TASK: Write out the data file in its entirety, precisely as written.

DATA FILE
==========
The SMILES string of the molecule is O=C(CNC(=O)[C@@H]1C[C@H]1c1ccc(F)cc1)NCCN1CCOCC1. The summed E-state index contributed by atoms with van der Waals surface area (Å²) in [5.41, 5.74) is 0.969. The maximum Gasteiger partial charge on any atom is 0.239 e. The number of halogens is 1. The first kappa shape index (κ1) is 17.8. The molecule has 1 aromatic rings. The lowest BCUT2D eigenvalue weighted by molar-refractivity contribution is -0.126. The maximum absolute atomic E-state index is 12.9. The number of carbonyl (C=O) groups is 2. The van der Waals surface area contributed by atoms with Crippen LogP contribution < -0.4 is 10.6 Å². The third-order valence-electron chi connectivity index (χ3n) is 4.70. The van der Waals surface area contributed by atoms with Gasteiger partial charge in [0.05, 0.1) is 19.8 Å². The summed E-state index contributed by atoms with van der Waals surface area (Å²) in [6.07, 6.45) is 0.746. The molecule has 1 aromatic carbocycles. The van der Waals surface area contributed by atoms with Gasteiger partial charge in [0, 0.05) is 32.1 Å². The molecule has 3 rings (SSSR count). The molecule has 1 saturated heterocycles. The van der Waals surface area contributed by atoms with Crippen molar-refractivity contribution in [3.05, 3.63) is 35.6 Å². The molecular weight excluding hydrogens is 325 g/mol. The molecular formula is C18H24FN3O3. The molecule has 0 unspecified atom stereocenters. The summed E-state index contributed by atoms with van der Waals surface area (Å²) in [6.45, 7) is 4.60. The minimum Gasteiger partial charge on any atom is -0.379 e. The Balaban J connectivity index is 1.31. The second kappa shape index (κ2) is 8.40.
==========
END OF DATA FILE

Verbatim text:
The SMILES string of the molecule is O=C(CNC(=O)[C@@H]1C[C@H]1c1ccc(F)cc1)NCCN1CCOCC1. The summed E-state index contributed by atoms with van der Waals surface area (Å²) in [5.41, 5.74) is 0.969. The maximum Gasteiger partial charge on any atom is 0.239 e. The number of halogens is 1. The first kappa shape index (κ1) is 17.8. The molecule has 1 aromatic rings. The lowest BCUT2D eigenvalue weighted by molar-refractivity contribution is -0.126. The maximum absolute atomic E-state index is 12.9. The number of carbonyl (C=O) groups is 2. The van der Waals surface area contributed by atoms with Crippen LogP contribution < -0.4 is 10.6 Å². The third-order valence-electron chi connectivity index (χ3n) is 4.70. The van der Waals surface area contributed by atoms with Gasteiger partial charge in [0.05, 0.1) is 19.8 Å². The summed E-state index contributed by atoms with van der Waals surface area (Å²) in [6.07, 6.45) is 0.746. The molecule has 1 aromatic carbocycles. The van der Waals surface area contributed by atoms with Gasteiger partial charge in [0, 0.05) is 32.1 Å². The molecule has 3 rings (SSSR count). The molecule has 1 saturated heterocycles. The van der Waals surface area contributed by atoms with Crippen molar-refractivity contribution in [3.05, 3.63) is 35.6 Å². The molecular weight excluding hydrogens is 325 g/mol. The molecular formula is C18H24FN3O3. The molecule has 0 unspecified atom stereocenters. The summed E-state index contributed by atoms with van der Waals surface area (Å²) in [6.45, 7) is 4.60. The minimum Gasteiger partial charge on any atom is -0.379 e. The Balaban J connectivity index is 1.31. The second kappa shape index (κ2) is 8.40.